A good test that any owner of a brachycephalic dog can do is called the 25/30 test. This can be done at home/at the park, with the results then relayed to your vet.

The test is performed as follows.

  1. On a 25-degree day, running your dog around down the park off lead for up to 30 minutes.
  2. Compare their breathing to a same aged normal-nose dog, such as a Labrador. (Not another brachycephalic that may be worse than yours, giving a false sense that they have “no breathing concerns”) Compare your dog with respect to the following:
    1. Do they puff and pant more quickly and with more effort than the normal-nose dog with the same degree of exercise?
    2. And far more importantly do they take longer to recover to a closed-mouth breathing pattern after the same degree of exercise?

Are there any differences: YES / NO

If the answer is yes, are those differences MILD, MODERATE or SIGNIFICANT?

If there is a difference, your dog will likely benefit from BOAS surgery and we recommend contacting your vet to organise this. If there is no difference, under conditions as close as possible to the above, monitor them for year-on-year “progression” of these differences compared to normal-nose dogs.

This “progression” and “degree of differences” is the most accurate way to understand their real breathing restrictions, and impact of BOAS. It is much more sensitive than an examination in the consult room.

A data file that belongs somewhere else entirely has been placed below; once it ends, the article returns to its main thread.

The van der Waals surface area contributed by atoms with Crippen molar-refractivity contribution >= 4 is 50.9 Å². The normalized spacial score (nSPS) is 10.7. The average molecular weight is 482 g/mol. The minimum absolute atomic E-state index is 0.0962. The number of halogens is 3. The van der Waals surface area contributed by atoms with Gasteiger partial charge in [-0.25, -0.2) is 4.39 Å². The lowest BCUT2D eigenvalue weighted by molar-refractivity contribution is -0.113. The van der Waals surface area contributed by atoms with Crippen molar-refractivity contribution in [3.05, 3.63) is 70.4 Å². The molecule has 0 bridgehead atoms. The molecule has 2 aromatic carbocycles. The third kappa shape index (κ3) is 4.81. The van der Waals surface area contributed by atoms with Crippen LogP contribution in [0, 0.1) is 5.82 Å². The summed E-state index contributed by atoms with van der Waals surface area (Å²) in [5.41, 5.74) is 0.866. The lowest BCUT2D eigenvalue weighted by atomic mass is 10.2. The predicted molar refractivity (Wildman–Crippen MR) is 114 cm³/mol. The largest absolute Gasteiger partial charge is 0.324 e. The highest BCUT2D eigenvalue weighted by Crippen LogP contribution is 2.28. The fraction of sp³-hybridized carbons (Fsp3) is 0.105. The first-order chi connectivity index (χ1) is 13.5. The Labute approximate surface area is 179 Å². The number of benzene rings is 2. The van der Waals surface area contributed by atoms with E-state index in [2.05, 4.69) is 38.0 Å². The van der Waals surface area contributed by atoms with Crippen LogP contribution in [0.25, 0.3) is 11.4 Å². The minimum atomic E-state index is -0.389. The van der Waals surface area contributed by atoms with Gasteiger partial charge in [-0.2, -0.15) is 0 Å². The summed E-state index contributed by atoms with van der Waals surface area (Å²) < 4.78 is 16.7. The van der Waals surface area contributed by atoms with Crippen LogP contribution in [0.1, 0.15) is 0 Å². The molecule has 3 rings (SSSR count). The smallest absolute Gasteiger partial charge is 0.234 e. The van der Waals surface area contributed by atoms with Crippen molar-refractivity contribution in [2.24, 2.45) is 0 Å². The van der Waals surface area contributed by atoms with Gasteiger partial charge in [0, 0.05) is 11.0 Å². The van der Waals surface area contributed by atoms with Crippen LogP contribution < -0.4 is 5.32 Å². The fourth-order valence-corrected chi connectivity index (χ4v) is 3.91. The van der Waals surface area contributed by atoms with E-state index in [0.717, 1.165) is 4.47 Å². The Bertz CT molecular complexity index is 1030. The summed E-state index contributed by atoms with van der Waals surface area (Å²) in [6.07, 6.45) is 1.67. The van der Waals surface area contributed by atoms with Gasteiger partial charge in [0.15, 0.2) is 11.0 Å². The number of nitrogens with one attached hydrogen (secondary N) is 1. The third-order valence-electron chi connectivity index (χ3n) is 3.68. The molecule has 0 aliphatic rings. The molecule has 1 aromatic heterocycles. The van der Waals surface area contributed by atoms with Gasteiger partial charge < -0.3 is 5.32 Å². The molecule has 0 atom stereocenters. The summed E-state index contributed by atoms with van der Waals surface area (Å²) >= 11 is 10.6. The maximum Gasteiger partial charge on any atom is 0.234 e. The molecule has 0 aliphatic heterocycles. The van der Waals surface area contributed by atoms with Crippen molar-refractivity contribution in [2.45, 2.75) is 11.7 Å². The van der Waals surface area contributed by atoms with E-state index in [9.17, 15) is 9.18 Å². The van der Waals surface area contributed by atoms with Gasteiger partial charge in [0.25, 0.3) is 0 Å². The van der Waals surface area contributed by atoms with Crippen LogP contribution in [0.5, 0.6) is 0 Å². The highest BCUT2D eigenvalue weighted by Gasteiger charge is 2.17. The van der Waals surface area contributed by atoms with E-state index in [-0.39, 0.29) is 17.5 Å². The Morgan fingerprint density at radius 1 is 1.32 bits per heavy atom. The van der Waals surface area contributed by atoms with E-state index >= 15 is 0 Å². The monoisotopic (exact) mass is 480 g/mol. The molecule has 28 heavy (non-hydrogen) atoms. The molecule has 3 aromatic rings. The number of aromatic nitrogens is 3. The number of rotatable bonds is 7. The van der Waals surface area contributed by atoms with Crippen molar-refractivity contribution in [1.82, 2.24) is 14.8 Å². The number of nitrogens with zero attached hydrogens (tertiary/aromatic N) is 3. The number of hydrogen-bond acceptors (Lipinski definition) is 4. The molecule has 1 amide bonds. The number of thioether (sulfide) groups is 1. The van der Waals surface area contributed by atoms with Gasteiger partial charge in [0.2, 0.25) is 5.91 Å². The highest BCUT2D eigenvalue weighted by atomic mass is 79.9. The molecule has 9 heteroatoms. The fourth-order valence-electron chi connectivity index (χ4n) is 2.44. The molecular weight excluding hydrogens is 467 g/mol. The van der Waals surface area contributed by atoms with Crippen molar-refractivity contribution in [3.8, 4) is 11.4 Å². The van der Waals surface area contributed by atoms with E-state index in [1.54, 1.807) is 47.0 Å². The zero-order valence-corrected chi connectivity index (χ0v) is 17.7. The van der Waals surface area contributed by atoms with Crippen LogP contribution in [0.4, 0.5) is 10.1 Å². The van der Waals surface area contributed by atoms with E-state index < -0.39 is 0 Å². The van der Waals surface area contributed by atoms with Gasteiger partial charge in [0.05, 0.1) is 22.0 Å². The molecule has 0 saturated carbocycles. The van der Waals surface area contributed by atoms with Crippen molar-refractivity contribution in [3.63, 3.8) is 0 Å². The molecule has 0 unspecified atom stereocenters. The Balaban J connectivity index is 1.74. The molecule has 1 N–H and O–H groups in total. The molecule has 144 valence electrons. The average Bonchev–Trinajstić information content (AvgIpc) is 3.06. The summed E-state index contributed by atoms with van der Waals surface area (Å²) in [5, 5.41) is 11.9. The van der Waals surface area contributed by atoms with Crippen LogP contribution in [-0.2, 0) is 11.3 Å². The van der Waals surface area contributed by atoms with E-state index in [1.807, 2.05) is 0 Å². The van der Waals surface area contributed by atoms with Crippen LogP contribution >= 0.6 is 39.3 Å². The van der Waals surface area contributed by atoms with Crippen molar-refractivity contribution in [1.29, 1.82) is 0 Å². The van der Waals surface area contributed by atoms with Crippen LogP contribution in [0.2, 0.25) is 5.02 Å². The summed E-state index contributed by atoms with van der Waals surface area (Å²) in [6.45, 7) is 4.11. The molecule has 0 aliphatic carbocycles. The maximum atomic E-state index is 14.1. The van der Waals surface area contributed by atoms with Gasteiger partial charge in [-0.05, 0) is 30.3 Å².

The following will help you ascertain if differences are mild, moderate or severe:

If your dog can actually complete 30 minutes exercise (running, chasing, zooming etc. Not just walking) in 25 degrees celsius but shows no increased panting compared to a normal-nose dog, and is exhibiting closed-mouth relaxed breathing in 2-4 minutes after the 30 minutes, then there is no difference. In this case no benefits will be had from surgery. Just monitor and repeat the test each year.

However, if there is some increased panting during this exercise period, and it takes say 5-10 minutes to return to normal breathing, that’s mild differences. 10-20 minutes to recover shows moderate differences, and over 20 minutes to recover is the definition of significant differences

If you wouldn’t possibly allow 30 minutes exercise in 25 degrees as you know they will struggle, or you have tried but they can’t safely complete 30 minutes, then that’s also severe differences. (Please note: do NOT attempt this test if you are concerned your dog cannot complete it safely. In this case, please contact your vet to organise BOAS assessment).

Unfortunately, it has been found that in excess of 90% of owners notice differences that are at least moderate by 18 months, with many even younger than this. The only reason they show differences (mild, moderate or significant) is due to severe airway restrictions.

These dogs will almost always benefit from 5/5 airway-improvement surgery. They don’t always “need” surgery (they can often survive without it), but they do benefit from surgery. We feel the safest time to do it, with the best long-term results, are between 8-14 months, with around 12 months of age being ideal.